In a last-ditch effort to block construction of the Dakota Access Pipeline, one of the Native American tribes directly affected by construction filed a legal challenge in a federal court on Thursday morning, according to the Associated Press.
The legal action follows news that acting Secretary of the Army Robert Speer ordered the United States Army Corps of Engineers to complete the $3.8 billion pipeline, despite mass protests from Native peoples whose land and water could be devastated by its construction. Read more
The U.S. Army Corps of Engineers has been ordered to allow the completion of the Dakota Access pipeline, North Dakota Sen. John Hoeven told CNN.
In a statement Hoeven said that acting Secretary of the Army Robert Speer had “directed the Army Corps of Engineers to proceed with the easement needed to complete the Dakota Access pipeline,” and that Congressional notification was “imminent”.
The Standing Rock Sioux tribe said that as of Wednesday, Hoeven’s statement was premature. Read more
In a statement Tuesday, Sen. John Hoeven (R-N.D.) announced that the acting Secretary of the Army, Robert Speer, had “directed the Army Corps of Engineers to proceed with the easement needed to complete the Dakota Access pipeline” — an oil project the Standing Rock Sioux tribe has been protesting for months.
The news doesn’t mean the easement has been granted yet. But the Sioux and their allies have promised to fight if it moves forward.
Native Americans are rarely considered part of the “rural working-class,” a term that’s increasingly become a dog whistle for white Middle Americans. But Standing Rock Chairman Dave Archambault II was quick to disavow that notion.
“This [protest against the pipeline] is not only a Native American movement,” Archambault wrote in a letter to Trump on Jan. 25, “it is a movement of the working class and rural whose voices are often quieted at the expense of more powerful neighbors.”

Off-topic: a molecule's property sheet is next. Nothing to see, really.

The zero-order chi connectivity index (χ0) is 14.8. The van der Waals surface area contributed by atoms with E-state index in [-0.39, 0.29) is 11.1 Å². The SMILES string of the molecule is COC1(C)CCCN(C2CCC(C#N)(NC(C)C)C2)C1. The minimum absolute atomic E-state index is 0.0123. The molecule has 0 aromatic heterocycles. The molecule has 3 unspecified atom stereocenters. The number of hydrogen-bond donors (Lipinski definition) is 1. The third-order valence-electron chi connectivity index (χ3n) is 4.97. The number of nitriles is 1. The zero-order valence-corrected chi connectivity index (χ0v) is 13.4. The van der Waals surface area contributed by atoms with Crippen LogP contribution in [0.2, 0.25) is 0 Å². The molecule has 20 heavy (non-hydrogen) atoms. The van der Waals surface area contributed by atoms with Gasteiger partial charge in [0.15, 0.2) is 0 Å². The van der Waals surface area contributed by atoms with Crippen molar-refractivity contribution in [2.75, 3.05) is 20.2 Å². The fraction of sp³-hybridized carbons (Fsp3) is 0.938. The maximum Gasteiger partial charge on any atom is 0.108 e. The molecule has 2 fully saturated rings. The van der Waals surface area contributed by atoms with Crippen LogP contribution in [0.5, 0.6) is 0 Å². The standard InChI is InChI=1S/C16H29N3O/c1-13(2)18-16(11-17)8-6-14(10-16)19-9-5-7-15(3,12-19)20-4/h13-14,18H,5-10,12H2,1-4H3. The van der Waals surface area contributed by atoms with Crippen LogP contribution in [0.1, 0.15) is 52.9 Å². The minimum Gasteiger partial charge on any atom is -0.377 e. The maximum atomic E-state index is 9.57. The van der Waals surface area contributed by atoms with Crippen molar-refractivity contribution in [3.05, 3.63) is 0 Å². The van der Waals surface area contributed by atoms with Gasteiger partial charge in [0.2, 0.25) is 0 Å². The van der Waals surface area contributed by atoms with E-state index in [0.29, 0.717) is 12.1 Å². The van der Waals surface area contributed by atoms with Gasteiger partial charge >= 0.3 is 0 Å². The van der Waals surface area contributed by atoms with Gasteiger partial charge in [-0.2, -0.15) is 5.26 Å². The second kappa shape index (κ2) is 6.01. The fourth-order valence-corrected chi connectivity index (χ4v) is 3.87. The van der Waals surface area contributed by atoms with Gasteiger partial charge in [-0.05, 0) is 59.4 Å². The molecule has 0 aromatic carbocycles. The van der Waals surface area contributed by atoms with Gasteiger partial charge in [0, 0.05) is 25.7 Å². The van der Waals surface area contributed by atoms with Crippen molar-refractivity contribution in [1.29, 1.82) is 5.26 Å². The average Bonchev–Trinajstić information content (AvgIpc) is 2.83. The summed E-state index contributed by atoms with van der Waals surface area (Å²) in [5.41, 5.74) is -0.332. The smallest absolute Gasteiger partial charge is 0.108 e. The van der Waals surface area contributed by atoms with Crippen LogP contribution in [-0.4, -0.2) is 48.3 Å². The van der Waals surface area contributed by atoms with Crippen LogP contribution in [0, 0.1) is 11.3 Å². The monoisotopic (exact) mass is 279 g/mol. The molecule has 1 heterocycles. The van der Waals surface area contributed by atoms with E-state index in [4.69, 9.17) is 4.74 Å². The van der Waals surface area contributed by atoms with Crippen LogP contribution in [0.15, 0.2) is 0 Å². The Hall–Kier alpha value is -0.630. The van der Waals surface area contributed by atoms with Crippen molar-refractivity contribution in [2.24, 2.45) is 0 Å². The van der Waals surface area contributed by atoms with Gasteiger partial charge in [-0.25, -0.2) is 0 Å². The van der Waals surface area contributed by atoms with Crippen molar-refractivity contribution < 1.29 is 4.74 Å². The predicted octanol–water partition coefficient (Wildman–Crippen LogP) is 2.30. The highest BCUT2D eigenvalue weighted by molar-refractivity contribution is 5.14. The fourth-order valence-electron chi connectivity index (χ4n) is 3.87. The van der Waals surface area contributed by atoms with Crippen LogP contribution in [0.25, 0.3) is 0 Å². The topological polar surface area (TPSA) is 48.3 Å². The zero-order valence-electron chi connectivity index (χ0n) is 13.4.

Not only do indigenous people suffer from staggering health, educational and income disparities compared to the general population, they often do so far from mainstream attention. Read more
U.S. Army Captain Robert Bacon leading a patrol in the Mekong Delta, Vietnam. 1964.
Col. Bobby Bacon, then a captain, was featured on the June 12, 1964 cover of LIFE magazine. The photo, taken by Larry Burrows, shows Bacon leading a group of South Vietnamese soldiers through rice fields in the Mekong Delta. Bacon served two tours of duty in Vietnam. Among his decorations are the Silver Star and the Bronze Star with two valor devices. Bacon was stationed at Fort Jackson from 1976 through 1983.
He graduated West Point with a bachelor’s of science in communications in 1956, and was a classmate of Norman Schwarzkopf. He is now retired and living in Fort Jackson, South Carolina.
**The soldier in the 6th photo is not Capt. Robert Bacon. When I find his name, I’ll add it. The source where I found the photos identified him as Capt. Bacon. Thank you for the correction @remythejester!